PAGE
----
Here are some of the changes being planned for the next and final round of design review expected to take place this summer:

  • Parking: The developer’s rep told the crowd at the December design review that there was likely to be fewer parking spots than included in the design plan. True… kind of. The big lot is down to 158 spaces: Site A was previously showing 183 parking spaces on 3 below grade parking levels. This has been reduced to 158 spaces. 
  • Broadway pass-through: The plan for a passageway through the development to connect Broadway through to the internal plaza will be de-cluttered and the quasi-public space will hopefully be more inviting and provide small retailers with a more active environment: The pass-through for Site A has remained at 15’-0” minimum width and all bicycle racks have been removed. The residential lobby no longer lines the entire south side of the pass-through allowing for further activation of the retail spaces. Retail is now visible at both the west and east. Continue reading

Chamber ramps up campaign for expanded Capitol Hill Business Improvement Area

A campaign to create a $1.6 million program to address clean streets, public safety, and business growth across Capitol Hill’s commercial districts will begin a new phase this week with the first in a series of planned open house sessions to gather support for an expanded Capitol Hill Business Improvement Area and a new, larger charter for the organization behind the campaign, the Capitol Hill Chamber of Commerce.

Open House – Capitol Hill BIA Expansion

In February, when chamber director Sierra Hansen officially announced the campaign to form a new Business Improvement Area, she said the organization had received commitments from about half of the 60% of 650 commercial property owners needed to move the proposal forward to the City Council for approval.

As the petitions have been circulating, Hansen said much of the past month has been spent following up with those committed owners, gathering official signatures and scheduling meetings with other stakeholders.

“Our list of supporters is strong,” she said, noting it includes Capitol Hill real estate developer Hunters Capital, faith-based organizations, Capitol Hill Housing, and residents.

Hansen declined to say what gains in the percentage of needed signatures the chamber has been able to secure in the early days of the campaign.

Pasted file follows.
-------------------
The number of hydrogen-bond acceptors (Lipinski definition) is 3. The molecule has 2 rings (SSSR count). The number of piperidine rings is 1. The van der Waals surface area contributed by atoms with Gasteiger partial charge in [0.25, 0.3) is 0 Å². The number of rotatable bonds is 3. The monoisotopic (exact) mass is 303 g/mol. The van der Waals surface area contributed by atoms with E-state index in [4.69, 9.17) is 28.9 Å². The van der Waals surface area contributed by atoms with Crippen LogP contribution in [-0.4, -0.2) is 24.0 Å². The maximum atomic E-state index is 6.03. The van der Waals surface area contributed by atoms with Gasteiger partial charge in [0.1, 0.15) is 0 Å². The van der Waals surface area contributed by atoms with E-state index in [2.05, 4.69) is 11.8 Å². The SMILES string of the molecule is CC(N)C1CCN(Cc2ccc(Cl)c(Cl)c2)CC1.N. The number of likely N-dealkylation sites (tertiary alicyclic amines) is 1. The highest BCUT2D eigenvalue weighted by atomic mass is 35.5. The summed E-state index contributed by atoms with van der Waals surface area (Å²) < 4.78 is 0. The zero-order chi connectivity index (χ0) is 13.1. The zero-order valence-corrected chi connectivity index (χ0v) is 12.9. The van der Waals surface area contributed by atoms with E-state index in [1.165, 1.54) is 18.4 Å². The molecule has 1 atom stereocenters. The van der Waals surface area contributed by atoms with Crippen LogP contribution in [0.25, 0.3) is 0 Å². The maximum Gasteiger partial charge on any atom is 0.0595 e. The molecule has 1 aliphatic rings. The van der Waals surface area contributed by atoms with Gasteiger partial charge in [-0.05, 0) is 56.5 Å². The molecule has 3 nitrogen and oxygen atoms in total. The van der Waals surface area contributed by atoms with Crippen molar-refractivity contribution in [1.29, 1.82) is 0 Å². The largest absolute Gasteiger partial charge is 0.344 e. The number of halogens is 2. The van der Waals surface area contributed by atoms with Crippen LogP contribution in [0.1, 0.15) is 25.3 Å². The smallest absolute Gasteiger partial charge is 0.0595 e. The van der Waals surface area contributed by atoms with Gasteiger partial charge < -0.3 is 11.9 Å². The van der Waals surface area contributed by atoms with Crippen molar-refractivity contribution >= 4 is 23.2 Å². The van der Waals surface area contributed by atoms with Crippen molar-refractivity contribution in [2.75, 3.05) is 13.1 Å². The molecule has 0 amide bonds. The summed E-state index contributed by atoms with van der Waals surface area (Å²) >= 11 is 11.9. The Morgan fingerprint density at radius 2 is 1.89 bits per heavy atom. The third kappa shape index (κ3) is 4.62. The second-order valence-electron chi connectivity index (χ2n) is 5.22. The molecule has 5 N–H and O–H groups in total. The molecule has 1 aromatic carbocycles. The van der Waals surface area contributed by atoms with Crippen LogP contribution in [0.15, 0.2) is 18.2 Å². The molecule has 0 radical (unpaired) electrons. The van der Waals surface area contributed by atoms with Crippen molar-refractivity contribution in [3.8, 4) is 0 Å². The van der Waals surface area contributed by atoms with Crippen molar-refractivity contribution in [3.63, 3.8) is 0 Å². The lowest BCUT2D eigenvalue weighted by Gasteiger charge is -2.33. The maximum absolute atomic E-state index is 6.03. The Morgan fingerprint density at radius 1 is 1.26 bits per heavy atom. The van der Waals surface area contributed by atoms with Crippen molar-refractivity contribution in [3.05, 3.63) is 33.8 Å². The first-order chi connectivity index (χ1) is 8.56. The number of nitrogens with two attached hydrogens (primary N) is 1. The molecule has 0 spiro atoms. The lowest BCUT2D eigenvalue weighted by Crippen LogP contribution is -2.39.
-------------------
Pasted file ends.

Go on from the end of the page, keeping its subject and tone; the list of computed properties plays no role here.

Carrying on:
Not everyone is buying into it. Morris Groberman, who along with an investment partnership owns Harvard Market, says the current, smaller BIA focused only on Broadway already doesn’t do enough to clean up the neighborhood and keep crimes down — and he says his taxes are high enough already.

“I can only pass so much on to the residents before it hits my bottom line,” he said. Continue reading

Part of SDOT’s Broadway safety fix will also roll out across Seattle: a head start for walk signals

We gave the coming Broadway “all way walk” the headline but one of the safety improvements coming to the busy area around Capitol Hill Station will be part of a simple but hopefully effective change to pedestrian crossing signals across Seattle:

At intersections where the city knows accidents are likely, SDOT will preemptively add what Murray called “pedestrian-friendly signals” — walk signs that allow pedestrians into an intersection before drivers’ light turns green, giving walkers greater visibility — and traffic lights with left turn signals, which reduces conflicts between left-turning cars and pedestrians (or trucks) heading straight through an intersection. By adding leading pedestrian signals at 40 intersections citywide, Kubly said, the city expected to reduce crashes by 50 percent at those intersections.

After SDOT analysis, the re-timed signaling will be deployed at the busy Broadway/John/E Olive Way intersection to give pedestrians an advance walk signal before drivers get a green light. SDOT is also planning to add left turn lanes on John and E Olive Way to help better control vehicular traffic flow.